The ACA purports to provide “new” indemnification for an estimated thirty one million patients not currently insured without addressing their previous risk. However, in our current social ecosystem, high-risk patients with alcohol related cirrhosis or smoking related COPD demand and get the same service as less risky patients at the same rates. This situation is unsustainable for any insurance company.

There is only one way to make “insurance” for all comers regardless of risk happen in an ecosystem where all the players MUST be treated on demand. That’s to spread the liability out through the entire population net. Unless we’re prepared to deny service to those that refuse to pay (we’re not), everyone MUST participate, whether they want to or not. The fewer participants, the less likely the indemnification will stay viable.  If we allow recalcitrant to refuse to pay for any reason, they will eventually show up and demand treatment on the backs of those that did.

So we’re all going to have to pony up, like it or not. The alternative is a government and private insurance system that’s unsustainable, especially following the global financial crash of 2007. It isn’t “if” it will crash, it’s “when” and it will be soon at the rate they are increasing rates and denying service.

As a practical matter, it doesn’t matter if it’s technically a tax or if it’s a tax by some other politically friendly name. It’s the price to pay for getting “most” Americans affordable health care coverage, deterring financial collapse for fault-less serendipity. The rest of the global medical village does it and we will too, or we will quickly price ourselves out of any ability to do so for any of us.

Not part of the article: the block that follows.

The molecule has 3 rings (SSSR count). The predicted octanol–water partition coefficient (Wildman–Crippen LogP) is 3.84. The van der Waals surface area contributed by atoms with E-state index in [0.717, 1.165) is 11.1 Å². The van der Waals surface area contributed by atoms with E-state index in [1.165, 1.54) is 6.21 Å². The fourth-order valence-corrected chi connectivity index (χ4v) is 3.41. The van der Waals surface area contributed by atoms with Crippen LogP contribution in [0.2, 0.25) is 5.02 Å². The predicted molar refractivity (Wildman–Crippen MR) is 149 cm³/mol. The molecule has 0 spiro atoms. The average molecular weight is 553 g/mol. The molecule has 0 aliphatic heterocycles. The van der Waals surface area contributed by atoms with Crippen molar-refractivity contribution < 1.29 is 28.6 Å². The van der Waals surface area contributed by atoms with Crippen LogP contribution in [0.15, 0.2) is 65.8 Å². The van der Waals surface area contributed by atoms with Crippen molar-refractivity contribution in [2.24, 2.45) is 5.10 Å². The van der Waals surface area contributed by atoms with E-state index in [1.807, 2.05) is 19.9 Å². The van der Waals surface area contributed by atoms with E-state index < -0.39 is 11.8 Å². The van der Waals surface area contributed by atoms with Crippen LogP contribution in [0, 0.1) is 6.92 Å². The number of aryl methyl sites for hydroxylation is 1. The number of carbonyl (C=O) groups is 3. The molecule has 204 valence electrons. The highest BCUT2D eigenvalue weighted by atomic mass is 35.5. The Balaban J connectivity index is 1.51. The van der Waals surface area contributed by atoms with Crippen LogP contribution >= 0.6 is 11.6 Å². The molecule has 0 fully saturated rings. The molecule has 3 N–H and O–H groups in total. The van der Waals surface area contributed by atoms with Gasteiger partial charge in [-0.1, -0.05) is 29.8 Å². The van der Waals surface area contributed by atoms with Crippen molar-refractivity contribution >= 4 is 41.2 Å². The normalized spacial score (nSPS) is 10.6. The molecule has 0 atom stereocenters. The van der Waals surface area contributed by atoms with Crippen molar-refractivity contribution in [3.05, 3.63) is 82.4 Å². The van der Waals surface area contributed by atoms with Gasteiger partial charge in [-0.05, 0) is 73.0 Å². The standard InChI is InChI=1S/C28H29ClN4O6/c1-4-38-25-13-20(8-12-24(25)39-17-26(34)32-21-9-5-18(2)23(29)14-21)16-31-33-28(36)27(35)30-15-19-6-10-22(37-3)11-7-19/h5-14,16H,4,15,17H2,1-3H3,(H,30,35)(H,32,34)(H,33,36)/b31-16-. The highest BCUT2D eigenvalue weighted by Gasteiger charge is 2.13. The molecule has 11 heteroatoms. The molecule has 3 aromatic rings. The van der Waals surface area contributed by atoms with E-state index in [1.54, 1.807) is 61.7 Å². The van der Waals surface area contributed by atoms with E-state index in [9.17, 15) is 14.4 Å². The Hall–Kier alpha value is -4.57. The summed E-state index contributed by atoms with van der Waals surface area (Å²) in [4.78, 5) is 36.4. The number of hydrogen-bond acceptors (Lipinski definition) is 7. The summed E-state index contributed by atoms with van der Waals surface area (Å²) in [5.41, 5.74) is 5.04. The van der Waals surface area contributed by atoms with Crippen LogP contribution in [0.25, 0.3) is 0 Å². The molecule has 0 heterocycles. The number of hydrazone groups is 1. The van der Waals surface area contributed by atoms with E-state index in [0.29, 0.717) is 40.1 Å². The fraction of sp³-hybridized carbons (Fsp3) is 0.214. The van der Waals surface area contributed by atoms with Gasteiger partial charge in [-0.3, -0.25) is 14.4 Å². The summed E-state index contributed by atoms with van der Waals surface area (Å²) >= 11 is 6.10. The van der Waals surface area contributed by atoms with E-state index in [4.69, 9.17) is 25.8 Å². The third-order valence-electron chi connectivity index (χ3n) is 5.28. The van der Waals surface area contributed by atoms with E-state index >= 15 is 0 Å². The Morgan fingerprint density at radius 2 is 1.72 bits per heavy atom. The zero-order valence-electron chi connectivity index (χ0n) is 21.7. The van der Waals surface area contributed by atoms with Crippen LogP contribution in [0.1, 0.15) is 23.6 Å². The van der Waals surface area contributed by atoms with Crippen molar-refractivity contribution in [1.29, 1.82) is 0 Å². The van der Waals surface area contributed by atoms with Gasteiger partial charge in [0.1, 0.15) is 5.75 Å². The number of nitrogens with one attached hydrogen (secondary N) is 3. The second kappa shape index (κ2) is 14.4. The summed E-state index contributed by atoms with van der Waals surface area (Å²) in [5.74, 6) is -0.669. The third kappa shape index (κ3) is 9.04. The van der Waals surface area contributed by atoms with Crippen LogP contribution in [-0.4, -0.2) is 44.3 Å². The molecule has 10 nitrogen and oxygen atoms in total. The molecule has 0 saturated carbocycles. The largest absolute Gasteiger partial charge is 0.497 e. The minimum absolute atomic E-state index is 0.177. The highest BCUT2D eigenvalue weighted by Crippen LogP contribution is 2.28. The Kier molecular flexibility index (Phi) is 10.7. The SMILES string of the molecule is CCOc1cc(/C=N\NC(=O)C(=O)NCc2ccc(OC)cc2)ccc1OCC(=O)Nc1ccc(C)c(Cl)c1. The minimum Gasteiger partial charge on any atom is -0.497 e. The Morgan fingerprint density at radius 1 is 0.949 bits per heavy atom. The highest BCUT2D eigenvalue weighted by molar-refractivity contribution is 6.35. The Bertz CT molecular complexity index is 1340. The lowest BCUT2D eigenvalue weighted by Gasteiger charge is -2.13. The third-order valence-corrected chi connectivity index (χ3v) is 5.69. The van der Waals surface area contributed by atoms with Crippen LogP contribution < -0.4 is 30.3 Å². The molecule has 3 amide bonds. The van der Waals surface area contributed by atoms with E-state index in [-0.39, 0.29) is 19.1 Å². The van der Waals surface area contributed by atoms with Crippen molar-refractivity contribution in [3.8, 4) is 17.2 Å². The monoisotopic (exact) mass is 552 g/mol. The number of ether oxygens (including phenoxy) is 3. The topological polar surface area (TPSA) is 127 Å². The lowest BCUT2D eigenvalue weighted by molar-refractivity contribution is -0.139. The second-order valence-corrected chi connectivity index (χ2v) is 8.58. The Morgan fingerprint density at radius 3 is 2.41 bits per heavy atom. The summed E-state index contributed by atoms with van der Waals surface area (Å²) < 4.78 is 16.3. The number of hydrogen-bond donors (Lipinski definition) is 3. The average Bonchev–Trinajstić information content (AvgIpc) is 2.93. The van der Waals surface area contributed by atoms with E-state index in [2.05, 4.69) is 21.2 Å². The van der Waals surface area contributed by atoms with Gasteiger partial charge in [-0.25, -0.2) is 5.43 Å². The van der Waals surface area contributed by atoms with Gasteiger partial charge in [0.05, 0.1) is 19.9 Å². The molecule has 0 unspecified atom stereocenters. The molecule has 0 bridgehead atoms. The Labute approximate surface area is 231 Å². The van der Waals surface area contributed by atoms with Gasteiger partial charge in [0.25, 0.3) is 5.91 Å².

Don’t care about your fellow citizens’ potential for financial collapse if they get sick?  Refuse to pay increased taxes for people you care nothing about?  That’s a separate issue and a separate argument. It remains to be seen whether you will be allowed to do that in our society.  Don’t have to pay auto insurance if you don’t want to drive a car?  Good. Ride a bicycle ten miles one way to work and watch your wife push a cart to the grocery store for a while and see how that works for you.  Concerned that the sky is falling and any addition to the National Debt will collapse society?  To that I say, how many guaranteed current disasters are you willing to ignore for a future that may or may not occur?

The IDENTICAL arguments currently being used against the ACA were used in 1965 against Medicare/Medicaid, which turned out to be a great benefit to Americans and now an authentic sacred cow. The ACA isn’t perfect by a long shot, and there is no guarantee it will solve most of our current problems, but it’s a start solving some of them. In time, both consumers and providers will get used to the ACA, just like they did Medicare/Medicaid. It’s a proactive move to try to do something positive.  Not relying on our current system, the continued escalation of which is increasingly ineffective and inadequate, accomplishing nothing but endless spending into a black hole.

The risks and values of the ACA cannot be evaluated in an isolated snapshot. It’s basically a comparison issue. It’s value must be looked at compared to something. The alternative is doing nothing but allowing our current situation’s death spiral to tighten. The ACA is a risk, but it’s a reasonable calculated risk. We have to take that risk and make the best of it because the alternative is an inevitable, guaranteed disaster.

Further discussion in a multi-national forum will be out probably this September (see enclosed book cover).

Building a leaner USA?


From Med-Events:  “The demise of the public sector union is an essential ingredient in rebuilding a leaner USA which can continue to grow and prosper”.